Removing practice boundaries will break the link between GPs and their local population and undermine patient care, says former RCGP chair Professor Clare Gerada in a strongly worded attack on the Government’s plans to boost patient choice.break
In an exclusive interview with Pulse, Professor Gerada warned that the controversial initiative to allow patients to register with practices outside their locality would impair the ability of GPs and CCGs to plan care.
Professor Gerada also participated in a outspoken Q&A session with Pulse readers today and spoke to Pulse about her plans for primary care in London.
The former RCGP chair - who moved on from the college last month to become chair of NHS England’s Primary Care Clinical Board in London - expanded on the ideas raised in a ‘call to action’ consultation she helped to launch last week on primary care in the capital.
She suggested that the profession considered the possibility of co-locating primary care services in hospitals and giving patients a four-hour guarantee of an appointment, if resources were put in place.
In the interview, Professor Gerada also:
- criticised the BMA and other medical leaders for failing to speak out against the Health and Social Care Act
- said professional bodies – including the RCGP - should take a uniform neutral stance on ethical issues such as assisted dying;
- reaffirmed her belief that the independent contractor status of GPs should be reconsidered.
But she reserved her harshest words for the plans in the recently released GP contract deal for 2014/15 for the pilots of removing practice boundaries for out-of-area patients to be rolled out across England.
The controversial pilots have suffered from delays and a lack of patients and practices signing up. All GP practices in two out of six PCT areas chosen for the study refused to participate and earlier this year, a Pulse investigation revealed that just 514 patients had registered with an out-of-area practice and 129 people had made use of being treated as a ‘day patient’.
Professor Gerada told Pulse: ‘Removing boundaries is wrong for a [number of reasons]. It removes the relationship between the patient and their local community, and the GP and their local community, which has been there for time immemorial. It makes planning difficult – how on earth will a GP know how many patients will be on their list in the next year, or the year after? And it is not good for patients.’
Patients will not be given more choice through this initiative, Dr Gerada warned. She said: ‘Patients seem to think they will be choosing their GP, but in fact it will be their GP choosing them. If you have a choice from 60 million people, why would you choose the very sick? The ones with mental illness, those that are homeless, those with complex comorbidities.’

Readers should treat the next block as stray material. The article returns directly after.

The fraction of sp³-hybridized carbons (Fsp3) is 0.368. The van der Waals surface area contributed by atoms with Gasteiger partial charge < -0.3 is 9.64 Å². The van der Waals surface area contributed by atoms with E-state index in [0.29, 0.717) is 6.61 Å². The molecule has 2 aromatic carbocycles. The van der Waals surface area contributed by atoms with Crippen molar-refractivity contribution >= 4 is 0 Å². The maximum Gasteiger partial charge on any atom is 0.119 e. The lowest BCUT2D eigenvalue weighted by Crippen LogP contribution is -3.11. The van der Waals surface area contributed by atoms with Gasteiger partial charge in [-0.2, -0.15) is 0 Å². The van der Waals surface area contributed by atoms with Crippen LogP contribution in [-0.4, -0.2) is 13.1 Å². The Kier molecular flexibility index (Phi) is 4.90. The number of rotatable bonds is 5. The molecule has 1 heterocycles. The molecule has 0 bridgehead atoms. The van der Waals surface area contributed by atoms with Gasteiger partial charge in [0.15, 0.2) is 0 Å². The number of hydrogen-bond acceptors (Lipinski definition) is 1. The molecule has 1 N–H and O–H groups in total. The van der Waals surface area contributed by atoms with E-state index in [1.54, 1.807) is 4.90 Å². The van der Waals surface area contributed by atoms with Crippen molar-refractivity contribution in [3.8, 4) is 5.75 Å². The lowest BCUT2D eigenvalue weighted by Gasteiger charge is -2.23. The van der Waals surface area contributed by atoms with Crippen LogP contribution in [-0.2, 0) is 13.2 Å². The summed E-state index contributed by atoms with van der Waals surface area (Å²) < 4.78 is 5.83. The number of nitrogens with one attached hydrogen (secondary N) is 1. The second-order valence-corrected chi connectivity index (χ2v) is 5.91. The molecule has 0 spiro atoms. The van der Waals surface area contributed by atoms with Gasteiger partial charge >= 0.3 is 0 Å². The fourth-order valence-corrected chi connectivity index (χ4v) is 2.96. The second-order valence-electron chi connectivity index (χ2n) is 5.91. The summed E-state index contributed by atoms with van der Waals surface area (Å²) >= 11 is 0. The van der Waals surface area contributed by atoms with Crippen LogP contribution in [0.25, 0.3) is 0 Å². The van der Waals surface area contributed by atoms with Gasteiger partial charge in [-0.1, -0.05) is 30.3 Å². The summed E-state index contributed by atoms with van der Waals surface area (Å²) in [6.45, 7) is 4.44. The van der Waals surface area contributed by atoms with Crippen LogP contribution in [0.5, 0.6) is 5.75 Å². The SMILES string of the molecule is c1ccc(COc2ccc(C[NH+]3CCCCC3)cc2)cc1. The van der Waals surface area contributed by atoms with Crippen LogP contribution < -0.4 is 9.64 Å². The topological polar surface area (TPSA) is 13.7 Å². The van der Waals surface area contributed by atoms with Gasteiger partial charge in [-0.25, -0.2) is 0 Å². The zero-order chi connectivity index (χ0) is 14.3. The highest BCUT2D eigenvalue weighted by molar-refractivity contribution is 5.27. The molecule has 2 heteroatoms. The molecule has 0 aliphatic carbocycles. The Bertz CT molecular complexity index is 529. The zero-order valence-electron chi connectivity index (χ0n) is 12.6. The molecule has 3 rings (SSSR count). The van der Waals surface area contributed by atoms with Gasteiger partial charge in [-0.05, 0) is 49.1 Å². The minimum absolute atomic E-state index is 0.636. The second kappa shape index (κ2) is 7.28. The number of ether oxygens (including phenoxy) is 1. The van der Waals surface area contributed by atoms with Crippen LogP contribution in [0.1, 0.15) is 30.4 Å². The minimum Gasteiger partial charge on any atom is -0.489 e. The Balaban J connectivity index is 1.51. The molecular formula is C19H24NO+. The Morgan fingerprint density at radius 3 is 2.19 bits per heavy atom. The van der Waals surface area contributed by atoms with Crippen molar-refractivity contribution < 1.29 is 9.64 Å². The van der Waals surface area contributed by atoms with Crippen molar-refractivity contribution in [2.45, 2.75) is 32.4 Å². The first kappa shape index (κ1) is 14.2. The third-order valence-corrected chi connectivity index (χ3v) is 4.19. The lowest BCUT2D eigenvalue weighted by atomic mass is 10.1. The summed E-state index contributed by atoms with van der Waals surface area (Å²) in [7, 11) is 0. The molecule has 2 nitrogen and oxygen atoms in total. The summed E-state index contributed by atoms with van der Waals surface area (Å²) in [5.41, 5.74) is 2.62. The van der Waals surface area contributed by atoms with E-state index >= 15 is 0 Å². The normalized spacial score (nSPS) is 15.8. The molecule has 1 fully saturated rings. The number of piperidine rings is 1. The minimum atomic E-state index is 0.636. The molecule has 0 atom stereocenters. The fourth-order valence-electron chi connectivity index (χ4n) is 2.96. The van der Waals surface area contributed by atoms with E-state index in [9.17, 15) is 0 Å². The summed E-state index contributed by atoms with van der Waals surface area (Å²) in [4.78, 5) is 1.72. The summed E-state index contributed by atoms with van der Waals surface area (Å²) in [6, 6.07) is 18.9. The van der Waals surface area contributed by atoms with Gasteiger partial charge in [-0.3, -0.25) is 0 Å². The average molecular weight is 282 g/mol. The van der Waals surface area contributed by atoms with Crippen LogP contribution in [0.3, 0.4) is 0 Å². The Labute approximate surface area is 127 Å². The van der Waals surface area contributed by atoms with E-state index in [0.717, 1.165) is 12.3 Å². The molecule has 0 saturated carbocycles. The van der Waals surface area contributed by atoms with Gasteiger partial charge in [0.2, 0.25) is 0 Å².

‘I will attract [healthy patients] by offering free membership for a gym, or at the bottom of the swimming pool because they will be fit.’
Practices are already offering patients ‘solutions for their access’, she added.
‘For years, my furthest patient lived in Portsmouth, because they could not access the sort of care they needed. But that was a drug user who I needed to provide continuity for. I think federations are the answer – federations give choice that are beyond just that practice to a much wider geographical area.’
Dr Gerada said that NHS England’s call to action in London would allow the profession to consider a number of options for transforming primary care, including co-locating GPs to help them address the needs of hard-to-reach patients.
She said: ‘If we start designing services around the patient, we will stop getting in to this territorial argument and we will start to make things better… what I am against is the idea we should move GPs lock stock and barrel into hospitals for some pragmatic reason – eg, space.’
An ‘aspiration’ to see patients within four hours would be’ good news – good news for patients, good news for general practice’, but will only be done with more resources, she added.
She criticised other medical leaders for being ‘fearful’ over opposing the Health and Social Care Act: ‘I think the Act was quite an eye-opener about how those in leadership positions were fearful of being leaders and putting their views forward in case they said the wrong thing, or upset somebody.’
She added: ‘I think the BMA were slow. When they started to be lobbied and forced to act, they did well. But they were slow to act. They didn’t inform the public and the profession what lay behind the HSCA, which is now being played out as predicted as too much, too soon and the wrong changes.’
Dr Richard Vautrey, deputy chair of the GPC, said the GPC ‘shared her concerns’ about practice boundaries. He said: ‘We made our concerns very clear in the reponse to the consultation when the Government first announced the initiative.
‘If you look at the evaluation of the limited pilot that has taken place, many of the concerns are also expressed by the PCT managers. There are lots of potential consequences of what superficially might seem like an attractive scheme.’
In terms of the contract agreement, Dr Vautrey added: ‘The agreement was that we acknowledged the Government’s intention to roll out… there wasn’t negotiation about it, it was part of the Government’s intent. It was a recognition that this was going to happen.’
However, he said that Dr Gerada’s suggestion that the BMA was slow to oppose the Health and Social Care Act was ‘complete nonsense.’ He said: ‘If we look back in history, we will find that the BMA was the first organisation to come out against the bill, even before the RCGP.’